• requirements first (2)
          2007-05-14 12:39:33  Kuros [View]

          i agree that a kernel is needed, perhaps in modern day terms we would call it a micro-kernel... yes i think this is a deeper issue. I remember when I used to work on telecom applications (telephony) there was a specification called AIN0.2 (AIN=Advanced Intelligent Networking) which started with an abstract model of the digital telephone network, identifying all the major hardware components in the network (and communication protocols), then designing a set of primitives upon which one could in principle design and implement a wide range of telephony applications. Furthermore, a lot of of what you say reminds me of another specification, called X-Windows. At the time of its definition was pretty advanced and had the main elements of a networked application "system". It too modeled the entire network containing the application. I think such a model and a subsequent specification are a best starting point. Why do you feel that the browser is a good place for a kernel, i.e. why do we need a browser at all (I am not a browser specialist). As I mentioned in an earlier reply, sofar I am not too convinced that HTML (and HTTP) are the best way to go. Perhaps you are thinking of the browser, as not just a place for rendering HTML? Some language like Extended Javascript is naturally needed. I was thinking some kind of a homogeneous programming language that tied the client and server together would be best (Javascript has too much baggage attached perhaps). The final form of the language should at the very least, make networks transparent (or trivially easy to navigate) and make it easier to write interface using same syntax everywhere. I come from a J2EE background, and I have to laugh at the notion that I am doing object-oriented design/programming, because once I start working with Javascript, HTML or XML (which is quite a lot) or development tools, like ant etc. I realize that there is nothing OO about them, so the claim of OO with J2EE is not legitimate. One needs a language (perhaps OO) that would allow programming at all levels of a "WEB" application...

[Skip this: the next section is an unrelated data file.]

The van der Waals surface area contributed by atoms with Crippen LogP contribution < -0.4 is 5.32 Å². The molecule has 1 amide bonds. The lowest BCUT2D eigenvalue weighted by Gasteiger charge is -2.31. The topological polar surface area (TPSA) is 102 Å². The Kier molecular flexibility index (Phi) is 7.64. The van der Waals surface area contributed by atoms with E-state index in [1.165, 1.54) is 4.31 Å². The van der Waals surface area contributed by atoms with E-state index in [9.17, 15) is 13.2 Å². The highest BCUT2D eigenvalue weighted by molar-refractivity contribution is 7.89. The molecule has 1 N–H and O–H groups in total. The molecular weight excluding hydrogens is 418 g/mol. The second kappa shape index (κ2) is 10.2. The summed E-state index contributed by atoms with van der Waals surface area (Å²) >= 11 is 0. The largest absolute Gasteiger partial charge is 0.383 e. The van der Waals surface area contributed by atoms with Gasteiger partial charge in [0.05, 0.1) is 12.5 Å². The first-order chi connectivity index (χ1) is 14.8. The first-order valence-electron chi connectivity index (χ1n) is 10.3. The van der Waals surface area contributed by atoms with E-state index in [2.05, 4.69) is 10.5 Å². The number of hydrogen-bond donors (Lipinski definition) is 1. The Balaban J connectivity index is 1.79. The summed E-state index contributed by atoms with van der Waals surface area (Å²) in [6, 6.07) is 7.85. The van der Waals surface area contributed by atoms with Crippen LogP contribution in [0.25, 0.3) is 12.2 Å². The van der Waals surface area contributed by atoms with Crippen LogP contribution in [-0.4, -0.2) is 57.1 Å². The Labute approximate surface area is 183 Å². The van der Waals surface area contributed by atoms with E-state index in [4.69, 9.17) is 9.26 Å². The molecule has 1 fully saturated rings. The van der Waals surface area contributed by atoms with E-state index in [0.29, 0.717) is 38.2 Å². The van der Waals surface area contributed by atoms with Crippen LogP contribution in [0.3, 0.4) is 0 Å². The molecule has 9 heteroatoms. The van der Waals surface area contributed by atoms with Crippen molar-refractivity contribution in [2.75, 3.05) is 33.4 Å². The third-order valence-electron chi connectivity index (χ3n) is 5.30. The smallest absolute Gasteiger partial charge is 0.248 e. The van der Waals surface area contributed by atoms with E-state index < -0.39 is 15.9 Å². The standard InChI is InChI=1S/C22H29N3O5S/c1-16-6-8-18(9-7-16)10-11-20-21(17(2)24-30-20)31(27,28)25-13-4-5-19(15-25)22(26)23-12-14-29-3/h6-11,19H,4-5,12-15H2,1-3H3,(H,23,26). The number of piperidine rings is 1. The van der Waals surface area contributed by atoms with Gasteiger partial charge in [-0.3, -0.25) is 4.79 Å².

• requirements first (2)
            2007-05-14 15:17:42  georgebelotsky [View]

            There is no intrinsic reason for the browser to be so central, but there is a definite historical reason. In the end it is simply how things turned out.

            At this point, Mozilla has invested a lot of effort into Firefox. Version 3.0 of the browser will have DOM storage and offline execution. This is a highly advanced FOSS project, with a lot of momentum. To match their significant technological achievement and market penetration would be a formidable task indeed.

            The above reasons is why I suggest adding X Window manager features to Firefox, making it the central mashup point for both SaaS and local applications.
            There is definitely a valid argument against putting too much in the browser, but what is the alternative? Maintain two separate desktop environments: the browser for SaaS, and a traditional X setup for local applications?

            Note that currently, the X-based desktop is the unifying construct, and the browser just another application that runs on top of it. Firefox, however is not just an application -- it is on the verge of becoming a platform. So, I am proposing to better integrate these two key systems, by making Firefox act like an X window manager.

            Of course, as you earlier pointed out, we do need to worry about many things, especially state management and the network protocol. HTML/HTTP is not the ideal solution. It should be possible, however, to solve these problems at higher protocol layers. This approach may not have the best architecture, but it avoids the monumental task of recreating Firefox's functionality elsewhere.

            Given your Java background, JavaScript will certainly seem strange to you. It does have an object model, and perhaps even its own peculiar elegance. Still, JavaScript OO development is very different from Java OO development.